German troops invaded Poland on September 1, 1939 and three days later, Sosnowiec was occupied. Jewish men, including Manya’s father, were rounded up and the next morning marched to a factory. The prisoners were held overnight without food or water and then selected for local jobs, forced labor, incarcerated in Germany, or executed. Manya’s father was detained to build latrines for the German military and then released. Orders were issued by the Germans in charge that: Jews had to turn in all valuables, Jewish merchants must relinquish their businesses, and Jewish children were no longer allowed to attend school. The town’s synagogue was burned down and the neighbors were not allowed to extinguish the fire. Sosnowiec and the surrounding area were then annexed to Germany. New passports were required for all the Jews and the ghetto was formed.
In 1941, Manya was forced to work for a German company that produced military uniforms. The following year, the Nazis began deporting Jews from Sosnowiec to the Auschwitz-Birkenau killing center. Manya and her family were temporarily saved from deportation because of their sonderkarts (work permits). In March 1943, she was taken from the uniform factory to the Gogolin transit camp, and later to the Gleiwitz labor camp where she was tattooed with the number 79357, which became her name. At the end of 1943, Manya’s family was deport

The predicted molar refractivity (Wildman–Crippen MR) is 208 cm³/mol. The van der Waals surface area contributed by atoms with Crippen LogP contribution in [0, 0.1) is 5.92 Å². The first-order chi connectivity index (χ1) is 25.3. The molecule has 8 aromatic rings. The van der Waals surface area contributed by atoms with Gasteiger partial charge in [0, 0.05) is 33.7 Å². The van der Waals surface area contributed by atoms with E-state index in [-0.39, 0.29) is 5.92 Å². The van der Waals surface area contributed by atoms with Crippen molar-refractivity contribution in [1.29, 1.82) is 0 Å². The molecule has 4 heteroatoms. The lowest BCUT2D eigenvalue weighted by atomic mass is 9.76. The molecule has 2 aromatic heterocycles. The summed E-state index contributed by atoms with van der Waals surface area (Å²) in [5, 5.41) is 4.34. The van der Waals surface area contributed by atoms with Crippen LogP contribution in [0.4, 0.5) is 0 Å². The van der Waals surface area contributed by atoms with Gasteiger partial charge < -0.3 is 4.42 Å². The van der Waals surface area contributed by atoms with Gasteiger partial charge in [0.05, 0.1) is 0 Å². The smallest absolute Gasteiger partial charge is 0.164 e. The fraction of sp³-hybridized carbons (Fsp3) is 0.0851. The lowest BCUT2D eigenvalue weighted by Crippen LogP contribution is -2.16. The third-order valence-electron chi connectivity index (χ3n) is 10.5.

ed to Auschwitz when the ghetto was liquidated; she never saw them again.
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